The story is as old as the tale of Moses but to see it repeated and repeated is shocking - the deliberate killing of children for political or religious reasons.
By Tim Hanstad, President and CEO, Landesa If we want to empower rural women in the developing world, there is no better first step than provid...
The forces of corruption in many countries -- be they organized crime, violent gangs or government officials -- feel increasingly threatened as the anti-corruption warriors build powerful public support and find officials willing to stand up and join the cause.
I'm deeply invested in philanthropy, and I stand behind these exceptional organizations and their passionate leaders who live for impact and deserve our support as they work to change the world.
Are we promoting ignorance and hysteria? The widespread ignorance of Africa among the American population could pose a challenge on public health workers' efforts to spread awareness about Ebola in the United States.
The UN Security Council is the only UN body with real power and may influence positively the course of events when the 15 members agree on a course of action. In 1999 the Council acted swiftly and effectively in ending widespread violence and destruction in my country.
Since 1996, International Alert has been working to address the social, psychological and economic impacts of the genocide, which began in April 6, 1994, leaving more than 800,000 dead, mostly Tutsis, after 100 days of catastrophic bloodshed and carnage.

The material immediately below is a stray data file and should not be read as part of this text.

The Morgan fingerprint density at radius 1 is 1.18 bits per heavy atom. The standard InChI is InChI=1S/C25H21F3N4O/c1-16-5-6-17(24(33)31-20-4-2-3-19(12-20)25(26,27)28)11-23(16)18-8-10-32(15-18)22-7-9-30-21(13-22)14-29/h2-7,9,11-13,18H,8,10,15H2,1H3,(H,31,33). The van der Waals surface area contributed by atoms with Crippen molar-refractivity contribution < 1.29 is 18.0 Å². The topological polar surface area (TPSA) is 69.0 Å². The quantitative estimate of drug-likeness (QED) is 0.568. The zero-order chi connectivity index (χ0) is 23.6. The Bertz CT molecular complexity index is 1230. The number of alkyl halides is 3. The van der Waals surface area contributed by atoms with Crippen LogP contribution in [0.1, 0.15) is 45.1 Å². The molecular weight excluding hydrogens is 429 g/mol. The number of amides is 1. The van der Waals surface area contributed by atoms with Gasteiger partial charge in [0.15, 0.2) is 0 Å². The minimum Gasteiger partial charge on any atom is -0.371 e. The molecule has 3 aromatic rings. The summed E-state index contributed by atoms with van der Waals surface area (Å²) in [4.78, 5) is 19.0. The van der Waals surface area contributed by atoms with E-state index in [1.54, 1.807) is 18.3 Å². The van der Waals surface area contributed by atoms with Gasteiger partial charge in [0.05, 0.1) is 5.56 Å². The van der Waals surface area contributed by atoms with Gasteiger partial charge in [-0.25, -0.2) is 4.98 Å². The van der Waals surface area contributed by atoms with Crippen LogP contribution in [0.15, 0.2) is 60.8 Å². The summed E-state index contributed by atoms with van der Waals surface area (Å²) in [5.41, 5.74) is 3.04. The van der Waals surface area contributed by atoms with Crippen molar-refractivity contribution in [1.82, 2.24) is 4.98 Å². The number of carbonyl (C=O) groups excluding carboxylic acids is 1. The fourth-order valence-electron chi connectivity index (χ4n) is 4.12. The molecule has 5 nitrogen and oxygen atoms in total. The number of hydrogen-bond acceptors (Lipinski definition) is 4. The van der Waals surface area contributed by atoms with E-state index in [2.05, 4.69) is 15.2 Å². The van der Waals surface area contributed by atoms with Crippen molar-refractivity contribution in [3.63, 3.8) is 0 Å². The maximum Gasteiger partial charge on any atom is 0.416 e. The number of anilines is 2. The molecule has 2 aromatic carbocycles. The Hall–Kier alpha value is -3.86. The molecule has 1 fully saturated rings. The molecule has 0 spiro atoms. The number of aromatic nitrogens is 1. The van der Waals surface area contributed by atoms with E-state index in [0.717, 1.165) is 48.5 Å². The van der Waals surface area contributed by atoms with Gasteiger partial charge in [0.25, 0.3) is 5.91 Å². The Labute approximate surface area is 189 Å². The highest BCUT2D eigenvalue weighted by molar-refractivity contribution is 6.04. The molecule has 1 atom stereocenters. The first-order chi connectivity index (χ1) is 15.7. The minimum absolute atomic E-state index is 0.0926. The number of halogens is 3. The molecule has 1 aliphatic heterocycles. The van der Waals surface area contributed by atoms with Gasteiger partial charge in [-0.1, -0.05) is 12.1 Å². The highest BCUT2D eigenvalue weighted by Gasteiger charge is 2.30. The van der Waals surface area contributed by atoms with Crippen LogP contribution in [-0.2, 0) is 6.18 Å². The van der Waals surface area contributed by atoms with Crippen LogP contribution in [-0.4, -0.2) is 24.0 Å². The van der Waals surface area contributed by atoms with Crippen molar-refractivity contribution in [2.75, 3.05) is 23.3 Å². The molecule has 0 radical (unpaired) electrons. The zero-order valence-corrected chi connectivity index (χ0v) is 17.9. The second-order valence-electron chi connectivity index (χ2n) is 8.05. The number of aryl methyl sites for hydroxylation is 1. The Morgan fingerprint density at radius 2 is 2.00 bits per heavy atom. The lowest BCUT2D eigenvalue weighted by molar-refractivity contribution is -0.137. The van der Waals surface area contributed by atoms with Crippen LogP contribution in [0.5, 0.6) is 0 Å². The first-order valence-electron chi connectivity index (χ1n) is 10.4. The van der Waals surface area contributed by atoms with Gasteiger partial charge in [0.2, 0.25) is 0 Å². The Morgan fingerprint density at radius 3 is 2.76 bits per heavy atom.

I moved to Rwanda from the United States when I was 21. I didn't have any job plans, or a single friend in the country.
Survivors of genocide have specific needs that are different than others who experienced conflict and war, especially in Rwanda. The genocide in Rwanda was intimate which makes the scars deeper and the recovery much harder, and it is time that the world recognizes this fact.
Embrace change, disruption and walking the path of the unknown. Resilience is essential, so when you fall -- which will be often -- brush off your knees and get going again. This is the space where innovation and dreams are born.
Sarah Buchanan didn't grow up on a farm. She didn't study agriculture at her university, Georgia State, and until a few years ago, the only plant she may have envisioned herself cultivating was basil. But a little girl in a blue sweater would change all of that.
The genocide memorial was dedicated in the capital city of Rwanda on the 10th anniversary of the horrific events to honor the fallen and serve as reminder to the rest of the world of the cost of hatred and ignorance.
We should care a great deal about the Ebola outbreak, but not for the reasons propagated by cable news. We should care about Ebola for what it says about the current state of the health care system in resource-limited settings around the globe.
So how can faith communities help trauma victims on their journey to a state of healing that may one day enable them to reap the benefits of true forgiveness? Here are three ways suggested by research and those with experience in working with survivors.
Why did the hippo cross the road? On a rutted, dusty track through Akagera National Park in northeastern Rwanda, the answer to this question raised more than the aberrant mid-morning snacking habits of a wandering hippo. For me, it revealed the delicate balance between expectations and limitations, and learning to trust a grander sense of timing.
Every year we commemorate the genocide, we expect that those who betrayed Srebrenica might this time ask for forgiveness from the survivors. Instead, much of Europe appears inclined to forget Srebrenica and punish all Bosnian & Herzegovinians ("BiH") for reminding it of its collective failure to prevent the genocide.